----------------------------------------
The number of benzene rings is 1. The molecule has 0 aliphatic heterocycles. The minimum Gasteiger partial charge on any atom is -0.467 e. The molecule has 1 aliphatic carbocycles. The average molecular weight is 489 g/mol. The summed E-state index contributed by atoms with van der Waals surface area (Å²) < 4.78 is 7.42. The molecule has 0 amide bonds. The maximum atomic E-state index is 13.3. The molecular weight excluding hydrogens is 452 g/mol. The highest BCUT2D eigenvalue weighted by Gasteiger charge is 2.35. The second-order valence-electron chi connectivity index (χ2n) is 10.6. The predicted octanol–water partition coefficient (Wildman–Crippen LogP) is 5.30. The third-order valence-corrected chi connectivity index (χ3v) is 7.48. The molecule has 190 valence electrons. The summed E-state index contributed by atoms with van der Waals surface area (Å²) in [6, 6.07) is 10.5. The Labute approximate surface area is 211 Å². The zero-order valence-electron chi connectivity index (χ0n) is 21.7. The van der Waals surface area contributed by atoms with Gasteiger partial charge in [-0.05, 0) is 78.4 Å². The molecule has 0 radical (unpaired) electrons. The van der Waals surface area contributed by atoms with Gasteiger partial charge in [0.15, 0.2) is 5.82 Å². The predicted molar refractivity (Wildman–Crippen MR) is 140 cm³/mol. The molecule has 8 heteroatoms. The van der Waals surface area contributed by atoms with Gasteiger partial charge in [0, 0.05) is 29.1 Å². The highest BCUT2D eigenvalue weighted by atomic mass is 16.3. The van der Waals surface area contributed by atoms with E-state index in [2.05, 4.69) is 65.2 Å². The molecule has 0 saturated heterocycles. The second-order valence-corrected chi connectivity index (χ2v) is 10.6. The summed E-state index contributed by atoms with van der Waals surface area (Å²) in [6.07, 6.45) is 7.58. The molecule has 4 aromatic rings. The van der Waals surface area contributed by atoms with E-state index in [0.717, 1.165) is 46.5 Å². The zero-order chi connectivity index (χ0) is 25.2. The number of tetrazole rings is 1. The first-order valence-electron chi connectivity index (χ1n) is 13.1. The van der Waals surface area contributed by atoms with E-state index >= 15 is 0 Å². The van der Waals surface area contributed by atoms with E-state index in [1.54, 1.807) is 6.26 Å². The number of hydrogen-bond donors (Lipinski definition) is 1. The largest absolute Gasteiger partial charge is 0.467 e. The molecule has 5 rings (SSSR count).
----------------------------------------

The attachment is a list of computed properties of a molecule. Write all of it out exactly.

The number of benzene rings is 1. The molecule has 0 aliphatic heterocycles. The minimum Gasteiger partial charge on any atom is -0.467 e. The molecule has 1 aliphatic carbocycles. The average molecular weight is 489 g/mol. The summed E-state index contributed by atoms with van der Waals surface area (Å²) < 4.78 is 7.42. The molecule has 0 amide bonds. The maximum atomic E-state index is 13.3. The molecular weight excluding hydrogens is 452 g/mol. The highest BCUT2D eigenvalue weighted by Gasteiger charge is 2.35. The second-order valence-electron chi connectivity index (χ2n) is 10.6. The predicted octanol–water partition coefficient (Wildman–Crippen LogP) is 5.30. The third-order valence-corrected chi connectivity index (χ3v) is 7.48. The molecule has 190 valence electrons. The summed E-state index contributed by atoms with van der Waals surface area (Å²) in [6, 6.07) is 10.5. The Labute approximate surface area is 211 Å². The zero-order valence-electron chi connectivity index (χ0n) is 21.7. The van der Waals surface area contributed by atoms with Gasteiger partial charge in [-0.05, 0) is 78.4 Å². The molecule has 0 radical (unpaired) electrons. The van der Waals surface area contributed by atoms with Gasteiger partial charge in [0.15, 0.2) is 5.82 Å². The predicted molar refractivity (Wildman–Crippen MR) is 140 cm³/mol. The molecule has 8 heteroatoms. The van der Waals surface area contributed by atoms with Gasteiger partial charge in [0, 0.05) is 29.1 Å². The highest BCUT2D eigenvalue weighted by atomic mass is 16.3. The van der Waals surface area contributed by atoms with E-state index in [2.05, 4.69) is 65.2 Å². The molecule has 0 saturated heterocycles. The second-order valence-corrected chi connectivity index (χ2v) is 10.6. The summed E-state index contributed by atoms with van der Waals surface area (Å²) in [6.07, 6.45) is 7.58. The molecule has 4 aromatic rings. The van der Waals surface area contributed by atoms with E-state index in [0.717, 1.165) is 46.5 Å². The zero-order chi connectivity index (χ0) is 25.2. The number of tetrazole rings is 1. The first-order valence-electron chi connectivity index (χ1n) is 13.1. The van der Waals surface area contributed by atoms with E-state index >= 15 is 0 Å². The van der Waals surface area contributed by atoms with E-state index in [1.54, 1.807) is 6.26 Å². The number of hydrogen-bond donors (Lipinski definition) is 1. The largest absolute Gasteiger partial charge is 0.467 e. The molecule has 5 rings (SSSR count).